We do not need designer clothing but clothing that is made fairly for those making them under often horrific conditions to the consumer that will wear them. Fashion magazines and websites are built on insecurities that we all naturally feel and urge us to change with the seasons and years but as we all realise soon enough they come round again at least twice or thrice in our lifetimes! Fake tans to skin bleaching almost make us feel bad for our natural skin tone and heritage yet why should it, just look how stupid racism is and judging another based on their physical form of family history. Instagram or Snapchat filters for a bit of fun or help us hide behind masks as feel we fit in better so won’t be judged or laughed at…and even worse perhaps encourage more likes on social media. These likes that eat in to our self esteem that we must have so many likes in order to feel pretty or approved of by others; we are sugar coating our lives with unnecessary filters.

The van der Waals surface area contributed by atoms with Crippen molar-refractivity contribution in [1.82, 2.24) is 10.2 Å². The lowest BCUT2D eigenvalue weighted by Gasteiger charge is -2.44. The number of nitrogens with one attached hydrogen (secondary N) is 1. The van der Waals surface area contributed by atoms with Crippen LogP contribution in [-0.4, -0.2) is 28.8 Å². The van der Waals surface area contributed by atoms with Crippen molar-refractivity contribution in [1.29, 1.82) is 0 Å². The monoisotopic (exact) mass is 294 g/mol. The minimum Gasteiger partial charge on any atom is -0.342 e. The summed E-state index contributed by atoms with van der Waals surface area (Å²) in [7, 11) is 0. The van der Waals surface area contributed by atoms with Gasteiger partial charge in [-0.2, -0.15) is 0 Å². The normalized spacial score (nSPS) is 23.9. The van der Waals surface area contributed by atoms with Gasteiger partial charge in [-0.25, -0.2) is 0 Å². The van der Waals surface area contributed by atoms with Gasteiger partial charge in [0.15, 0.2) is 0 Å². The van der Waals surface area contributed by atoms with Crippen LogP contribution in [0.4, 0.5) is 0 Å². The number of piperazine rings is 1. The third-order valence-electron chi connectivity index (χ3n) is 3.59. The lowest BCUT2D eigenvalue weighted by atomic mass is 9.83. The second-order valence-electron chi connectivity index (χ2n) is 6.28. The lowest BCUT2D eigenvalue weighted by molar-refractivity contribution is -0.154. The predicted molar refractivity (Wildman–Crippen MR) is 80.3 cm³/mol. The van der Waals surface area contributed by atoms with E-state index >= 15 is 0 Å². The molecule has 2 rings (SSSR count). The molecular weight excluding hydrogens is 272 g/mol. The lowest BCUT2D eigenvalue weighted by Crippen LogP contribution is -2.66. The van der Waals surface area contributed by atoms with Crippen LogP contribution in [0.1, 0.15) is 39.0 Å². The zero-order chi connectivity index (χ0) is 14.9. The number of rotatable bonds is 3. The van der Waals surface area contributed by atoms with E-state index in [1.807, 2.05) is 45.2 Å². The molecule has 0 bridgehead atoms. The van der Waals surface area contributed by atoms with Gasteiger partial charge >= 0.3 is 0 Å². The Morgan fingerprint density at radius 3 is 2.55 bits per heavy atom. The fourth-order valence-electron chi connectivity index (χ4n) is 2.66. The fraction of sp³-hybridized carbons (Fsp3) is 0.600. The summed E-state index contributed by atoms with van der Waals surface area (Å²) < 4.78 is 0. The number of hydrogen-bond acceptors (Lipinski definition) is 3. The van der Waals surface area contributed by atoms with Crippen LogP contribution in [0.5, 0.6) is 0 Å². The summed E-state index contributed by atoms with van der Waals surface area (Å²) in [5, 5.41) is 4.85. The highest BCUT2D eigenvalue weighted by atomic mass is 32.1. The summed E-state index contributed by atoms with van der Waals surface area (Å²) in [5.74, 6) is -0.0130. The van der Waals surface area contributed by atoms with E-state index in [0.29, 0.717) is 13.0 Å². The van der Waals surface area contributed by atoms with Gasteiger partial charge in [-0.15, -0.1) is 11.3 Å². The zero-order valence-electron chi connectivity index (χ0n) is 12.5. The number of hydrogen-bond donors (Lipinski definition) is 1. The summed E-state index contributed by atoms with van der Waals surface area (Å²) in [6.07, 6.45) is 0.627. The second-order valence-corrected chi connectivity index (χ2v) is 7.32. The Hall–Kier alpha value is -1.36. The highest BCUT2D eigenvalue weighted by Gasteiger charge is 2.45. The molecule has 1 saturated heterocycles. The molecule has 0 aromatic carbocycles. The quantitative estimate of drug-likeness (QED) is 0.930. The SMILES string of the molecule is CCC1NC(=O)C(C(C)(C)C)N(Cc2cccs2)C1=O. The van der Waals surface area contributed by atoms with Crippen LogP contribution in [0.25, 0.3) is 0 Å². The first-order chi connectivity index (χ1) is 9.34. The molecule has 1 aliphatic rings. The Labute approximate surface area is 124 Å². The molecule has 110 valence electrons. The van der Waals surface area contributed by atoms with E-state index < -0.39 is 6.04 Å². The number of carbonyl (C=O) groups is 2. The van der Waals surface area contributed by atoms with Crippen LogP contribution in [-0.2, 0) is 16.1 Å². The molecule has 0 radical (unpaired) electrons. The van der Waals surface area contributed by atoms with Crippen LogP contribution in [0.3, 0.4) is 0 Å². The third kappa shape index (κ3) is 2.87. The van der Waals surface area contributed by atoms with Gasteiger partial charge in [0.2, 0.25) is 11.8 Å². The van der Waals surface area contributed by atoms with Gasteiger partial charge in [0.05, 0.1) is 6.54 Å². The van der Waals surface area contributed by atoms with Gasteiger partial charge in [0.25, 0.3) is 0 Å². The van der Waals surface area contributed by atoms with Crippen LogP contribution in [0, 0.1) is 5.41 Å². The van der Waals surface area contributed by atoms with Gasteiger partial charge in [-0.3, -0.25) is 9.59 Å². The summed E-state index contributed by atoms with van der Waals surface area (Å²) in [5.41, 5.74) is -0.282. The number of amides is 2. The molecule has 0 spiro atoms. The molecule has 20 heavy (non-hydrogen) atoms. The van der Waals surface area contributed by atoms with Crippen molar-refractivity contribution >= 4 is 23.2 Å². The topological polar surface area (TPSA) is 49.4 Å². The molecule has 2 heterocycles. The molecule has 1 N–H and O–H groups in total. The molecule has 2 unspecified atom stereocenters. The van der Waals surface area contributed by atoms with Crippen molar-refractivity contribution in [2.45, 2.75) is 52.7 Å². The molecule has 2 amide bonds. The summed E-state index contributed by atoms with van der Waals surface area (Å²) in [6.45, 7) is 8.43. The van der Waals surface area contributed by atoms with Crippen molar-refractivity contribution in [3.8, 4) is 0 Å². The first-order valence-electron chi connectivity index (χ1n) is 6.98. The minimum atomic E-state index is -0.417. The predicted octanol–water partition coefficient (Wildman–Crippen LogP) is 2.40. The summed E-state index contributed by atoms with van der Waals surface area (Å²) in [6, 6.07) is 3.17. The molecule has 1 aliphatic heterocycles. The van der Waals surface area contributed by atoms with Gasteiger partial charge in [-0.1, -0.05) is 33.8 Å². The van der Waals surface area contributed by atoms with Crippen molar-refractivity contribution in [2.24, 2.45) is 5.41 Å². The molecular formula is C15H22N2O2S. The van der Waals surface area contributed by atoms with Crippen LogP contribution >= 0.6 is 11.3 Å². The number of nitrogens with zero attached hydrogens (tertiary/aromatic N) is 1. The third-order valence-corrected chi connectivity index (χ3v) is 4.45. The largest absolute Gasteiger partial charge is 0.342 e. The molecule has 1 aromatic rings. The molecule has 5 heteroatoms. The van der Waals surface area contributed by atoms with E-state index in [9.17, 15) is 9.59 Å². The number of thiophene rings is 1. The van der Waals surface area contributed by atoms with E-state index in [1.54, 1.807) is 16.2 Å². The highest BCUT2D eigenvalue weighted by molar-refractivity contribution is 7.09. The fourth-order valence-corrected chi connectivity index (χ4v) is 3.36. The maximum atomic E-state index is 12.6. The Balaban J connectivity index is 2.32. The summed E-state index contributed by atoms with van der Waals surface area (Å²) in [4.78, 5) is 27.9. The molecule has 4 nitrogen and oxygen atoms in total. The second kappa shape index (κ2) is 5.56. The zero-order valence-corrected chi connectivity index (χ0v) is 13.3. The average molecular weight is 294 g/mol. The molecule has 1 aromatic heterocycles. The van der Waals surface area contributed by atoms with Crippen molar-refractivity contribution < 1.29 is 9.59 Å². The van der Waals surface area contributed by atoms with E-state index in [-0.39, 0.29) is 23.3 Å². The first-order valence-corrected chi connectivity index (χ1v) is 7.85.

How can we learn that the imperfections we see in the mirror or talk to us in our heads are not things to air brush or filter away? Differences are seen as flaws not part of what makes us the unique person we are and the word ‘normal’ used for humans when there is no normal or average human being! There is no life Photoshop to change what we do not like about ourselves and lives, although I am sure we have all seen others try rewrite their history. Our individualism is under attack as now rather look and act like our favourite celebrities than the real us. However, as I said before these people are paid to edited to look the way they do to us, and make us feel bad over the slightest of things. Can we keep living in a world so fake and ultimately lose our individualism? I do not think so. So it is time to start the fight back, I refuse to bow down to someone’s manipulated idea of how a human being should be. Will you join me?